Modern-Day Problems and Shortcomings

Critics of the Iowa caucuses argue that the population of the state fails to encapsulate the diversity of the Democratic party — or the American people — as a whole. While Iowa’s population is 90% white, the national average is around 60%. Only around 3% of Iowa residents identify as Black or African-American, though the national average is over 13%. Furthermore, in Iowa, Native American and Pacific Islander populations are almost entirely unrepresented. The Iowa population, in addition to that of New Hampshire (another early-voting state) is fundamentally different from that of the general electorate (see table). Therefore, many believe that the Iowa caucuses choose candidates based on the voices — and political leanings — of a select few while ignoring countless others’.

Voting rights activists also point out that the diversity problem extends beyond race or ethnicity. The nature of the caucuses — long, drawn out, and taking place on a weeknight — naturally excludes the low-income, the non-politically active, and those with disabilities or young children. Anyone who is unwilling or unable to stay in one place for hours to choose a political candidate has no avenue of voicing their opinion. Therefore, it can be argued that caucuses suppress an unknowable number of voters, many of whom are likely low-income, people of color, or immigrants. This mass disenfranchisement serves to magnify the power of the middle- to upper-class white Iowa electorate. The process, to many, is inherently undemocratic and must change.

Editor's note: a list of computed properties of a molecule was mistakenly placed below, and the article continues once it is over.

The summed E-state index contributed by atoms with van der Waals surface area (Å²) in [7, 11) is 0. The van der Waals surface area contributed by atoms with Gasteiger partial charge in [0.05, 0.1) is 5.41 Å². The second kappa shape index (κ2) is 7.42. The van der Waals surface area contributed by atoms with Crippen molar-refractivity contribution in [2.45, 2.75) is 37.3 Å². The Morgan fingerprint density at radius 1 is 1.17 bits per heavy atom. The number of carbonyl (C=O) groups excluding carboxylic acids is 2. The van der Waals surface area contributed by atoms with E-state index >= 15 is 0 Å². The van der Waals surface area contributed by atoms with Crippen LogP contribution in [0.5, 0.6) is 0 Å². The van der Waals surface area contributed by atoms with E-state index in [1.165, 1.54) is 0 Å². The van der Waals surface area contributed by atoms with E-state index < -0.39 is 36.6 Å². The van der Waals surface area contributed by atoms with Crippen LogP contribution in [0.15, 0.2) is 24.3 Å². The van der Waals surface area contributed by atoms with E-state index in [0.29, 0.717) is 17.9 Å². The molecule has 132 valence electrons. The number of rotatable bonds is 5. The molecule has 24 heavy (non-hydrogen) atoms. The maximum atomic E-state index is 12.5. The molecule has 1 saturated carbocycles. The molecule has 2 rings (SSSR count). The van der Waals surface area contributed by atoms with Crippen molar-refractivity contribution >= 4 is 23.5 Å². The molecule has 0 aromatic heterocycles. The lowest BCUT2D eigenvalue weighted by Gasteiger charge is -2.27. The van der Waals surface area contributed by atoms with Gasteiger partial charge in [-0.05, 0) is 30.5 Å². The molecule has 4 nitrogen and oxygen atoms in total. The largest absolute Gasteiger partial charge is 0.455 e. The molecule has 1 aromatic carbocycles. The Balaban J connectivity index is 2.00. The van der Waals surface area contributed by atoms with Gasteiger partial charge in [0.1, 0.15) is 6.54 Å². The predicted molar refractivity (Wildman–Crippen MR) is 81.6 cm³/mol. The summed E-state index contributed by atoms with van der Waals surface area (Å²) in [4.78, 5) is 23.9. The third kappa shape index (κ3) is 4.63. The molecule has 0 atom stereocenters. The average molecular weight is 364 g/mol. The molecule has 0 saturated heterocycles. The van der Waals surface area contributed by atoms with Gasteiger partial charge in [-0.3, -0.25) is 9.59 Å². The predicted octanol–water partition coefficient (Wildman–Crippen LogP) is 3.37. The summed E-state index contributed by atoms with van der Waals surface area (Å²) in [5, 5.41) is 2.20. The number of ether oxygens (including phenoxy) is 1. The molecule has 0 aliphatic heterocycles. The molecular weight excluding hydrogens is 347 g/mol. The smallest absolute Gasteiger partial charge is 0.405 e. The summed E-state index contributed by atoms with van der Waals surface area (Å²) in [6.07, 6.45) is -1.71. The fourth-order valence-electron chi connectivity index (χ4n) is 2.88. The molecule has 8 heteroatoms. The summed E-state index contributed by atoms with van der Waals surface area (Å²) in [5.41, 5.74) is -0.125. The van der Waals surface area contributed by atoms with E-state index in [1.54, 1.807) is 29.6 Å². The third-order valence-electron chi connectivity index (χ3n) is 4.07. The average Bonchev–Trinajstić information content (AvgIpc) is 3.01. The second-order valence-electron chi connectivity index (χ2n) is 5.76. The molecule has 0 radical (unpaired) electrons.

Why You Should Care

Caucuses, especially the Iowa caucuses, highlight structural inequalities within the election system. Historically, United States elections have favored the white and politically active and disadvantaged the poor, people of color, and those who cannot easily leave their homes. When Iowa chooses its candidate, the country is watching. One’s performance in Iowa determines their media coverage, future donations, and endorsements. However, the population of caucus-goers hardly represents the larger Democratic party, or United States citizenship as a whole. Candidates gain crucial momentum or face insurmountable obstacles due to a skewed electorate. It is necessary to understand the history and process of caucuses in order to advocate for fairer, more representative elections. (It’s also slightly embarrassing to say you fractured your caucus after a nasty fall.)

Collier Curran

Columbia Barnard '20

Collier is a senior at Barnard College who enjoys brunch, playing with cats, and yelling at the TV during episodes of the Great British Baking Show. You can pry em dashes out of her cold, dead hands.